So, I lost it all–all of it recovered or okay to lose, except: addresses and passwords.  Cut off from my community!  It’s been bad.  For the last few days I couldn’t access this account, kept getting a password loop.

But that’s more than you want to hear: suffice to say, I’m back, and

if I have inconvenienced anyone, I humbly beg your pardon.

A friend of mine in Costa Rica showed me this video:

and I thought it was great.

A minor adventure:
I’ll be posting this week and weekend (and so forth), but my regular readers might find the schedule to be off here and there, because I’m on a month-long tour into the Spanish language.  I’m so close to being bilingual, and yet: I’m not.  So I’m taking my fate and my frustration with the word ‘almost’ and packing it into a suitcase along with my shoes, my verb book, and my toothbrush.

La Profesora, la Bruja
That's her.As far as U.S. language education is concerned, I think I’ve had most of the problems and some of the benefits.  One semester out of eight I had a native Spaniard, but Dios, that was high school, ages past; in one university semester I had a very good speaker who had traveled all over the Spanish-speaking world.  Two semesters I had the witch from hell, who quite frankly knew little Spanish at all.  The poor woman was ninety years old and her feet hurt, so I don’t blame her–much–but on the other hand, she was wasting time . . . . I learned no Spanish from her except how to say “the devil himself”.  Hmmm.  Wonder why that stuck.

The rest of the professors had exceedingly diminished expectations of our spoiled, Amer-anglicized students (yes, the students from hell, or at least, Purgatory).  Almost all of them are in it to endure only, because we try to keep Spanish-speaking people on the other side of the border around here.  Oh, don’t get me started on that one.

Las frases mas ridicula
Another problem I find with U.S. language instruction: I always learned how to say things I would never say in normal conversation.  My brother has a joke about this: he says, that in Spanish he learned to say “Tengo un lapiz muy grande” which is, “I have a big pencil”  and then we both just laugh.  Pues, quisiera a decir mas que esta, y en la semana que viene, lo empezare’.  (I want to say more than that, so next week, I will get started on it).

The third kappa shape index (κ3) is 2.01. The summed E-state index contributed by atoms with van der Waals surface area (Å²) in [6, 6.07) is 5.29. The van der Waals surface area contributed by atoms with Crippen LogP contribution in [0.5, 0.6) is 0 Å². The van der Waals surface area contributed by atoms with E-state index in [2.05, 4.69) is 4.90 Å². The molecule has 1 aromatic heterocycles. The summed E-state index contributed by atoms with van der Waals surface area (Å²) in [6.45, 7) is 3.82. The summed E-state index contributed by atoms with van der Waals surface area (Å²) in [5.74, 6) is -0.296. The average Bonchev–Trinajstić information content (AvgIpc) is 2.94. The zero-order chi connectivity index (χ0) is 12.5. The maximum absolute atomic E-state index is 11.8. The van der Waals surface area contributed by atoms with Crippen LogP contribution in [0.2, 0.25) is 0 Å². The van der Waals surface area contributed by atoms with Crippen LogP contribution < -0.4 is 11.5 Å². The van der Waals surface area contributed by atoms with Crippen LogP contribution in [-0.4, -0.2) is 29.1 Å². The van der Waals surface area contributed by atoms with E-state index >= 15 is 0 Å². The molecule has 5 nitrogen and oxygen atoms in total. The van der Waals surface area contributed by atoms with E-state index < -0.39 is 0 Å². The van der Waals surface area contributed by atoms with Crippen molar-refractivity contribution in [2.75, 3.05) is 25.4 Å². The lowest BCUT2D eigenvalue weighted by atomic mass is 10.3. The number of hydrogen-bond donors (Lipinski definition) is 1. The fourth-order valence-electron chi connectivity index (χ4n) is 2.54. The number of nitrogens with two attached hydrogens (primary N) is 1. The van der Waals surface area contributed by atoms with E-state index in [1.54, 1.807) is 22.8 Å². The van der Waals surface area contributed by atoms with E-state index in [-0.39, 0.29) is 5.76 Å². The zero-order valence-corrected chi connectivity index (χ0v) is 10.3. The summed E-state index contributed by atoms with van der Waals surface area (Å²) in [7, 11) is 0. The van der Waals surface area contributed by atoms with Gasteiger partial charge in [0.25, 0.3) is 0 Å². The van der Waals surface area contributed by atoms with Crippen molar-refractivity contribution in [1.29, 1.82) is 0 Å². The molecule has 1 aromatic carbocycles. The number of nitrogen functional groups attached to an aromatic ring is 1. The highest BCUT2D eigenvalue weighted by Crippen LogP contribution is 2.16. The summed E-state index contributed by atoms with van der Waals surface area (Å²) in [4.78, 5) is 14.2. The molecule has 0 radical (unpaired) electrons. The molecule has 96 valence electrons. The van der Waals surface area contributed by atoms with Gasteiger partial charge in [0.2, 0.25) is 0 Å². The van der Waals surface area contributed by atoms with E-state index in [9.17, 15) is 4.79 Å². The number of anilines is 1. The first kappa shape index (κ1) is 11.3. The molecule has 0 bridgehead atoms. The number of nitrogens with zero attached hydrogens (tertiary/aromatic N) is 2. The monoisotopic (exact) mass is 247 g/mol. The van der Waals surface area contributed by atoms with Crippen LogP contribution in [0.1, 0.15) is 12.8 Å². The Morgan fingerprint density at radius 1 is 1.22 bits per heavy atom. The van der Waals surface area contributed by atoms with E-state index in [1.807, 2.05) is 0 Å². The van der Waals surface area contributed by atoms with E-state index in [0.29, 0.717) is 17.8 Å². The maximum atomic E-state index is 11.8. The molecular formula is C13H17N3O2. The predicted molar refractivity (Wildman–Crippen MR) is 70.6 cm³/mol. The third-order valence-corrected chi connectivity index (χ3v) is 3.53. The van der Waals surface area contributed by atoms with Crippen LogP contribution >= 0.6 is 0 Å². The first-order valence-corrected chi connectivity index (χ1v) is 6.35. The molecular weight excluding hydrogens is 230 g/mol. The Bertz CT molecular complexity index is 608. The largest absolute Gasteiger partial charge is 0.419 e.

How my coworkers have suffered
uh, Que sufrio’ mis colegios,
(I think).
So, I have spent a lifetime making attempts at the workplace to engage Spanish speakers in conversation, with some good results.  We shall see how it goes. 

So, perhaps upcoming:
Por eso, los que vienen:
La LoteriaOne great thing about going now is I’ll be able to report some different kinds of news than usual.  Some really important issues for my own home state (the U.S., if you haven’t figured it out by now) are obscured by celebrity nonsense, Congressional scandals, next years’ Presidential elections, Iraq, Iran, and Afghanistan. 

But there are more immediate issues just to the South.  New/upcoming issues in Latin America include some important referendums for the Central American Free Trade Agreement (CAFTA), at least one new Chinese consulate in Latin America, new rulings at the Inter-American Court of Human Rights (IACHR).  Who knows what else I might find out–once I can talk like a sensible person–but more importantly, listen with understanding.

Photos: Witch from easleys.com; JohnTunger, with La Loteria game piece.

That word would be corruption:

Over at FPA Central Asia, I’ve been tweaking noses concerning the way that Western media reports upon emerging country politics.  The clear, transparent, and honest standard should apply everywhere as a matter of principle, and of course it’s right to take emerging states to task over this significant barrier to safety, progress, and prosperity.  But it would be nice if “the emerged” could also own up to their problems when they start shaking their heads and pointing their fingers.   

Recent news items in the U.S. press appear to confirm that there is no monopoly on corrupt or misleading practices in emerging markets.   

A. In this story by the Washington Post, Karl Rove, soon-to-be-former White House strategist, marshalled adminstration officials, their national visits, and  government projects to aid Republican legislative incumbents, particularly in districts that did not have clear-cut Congressional races.  This would be in contrast to a system that awarded projects according to need, or ease of distribution, or economy of cost.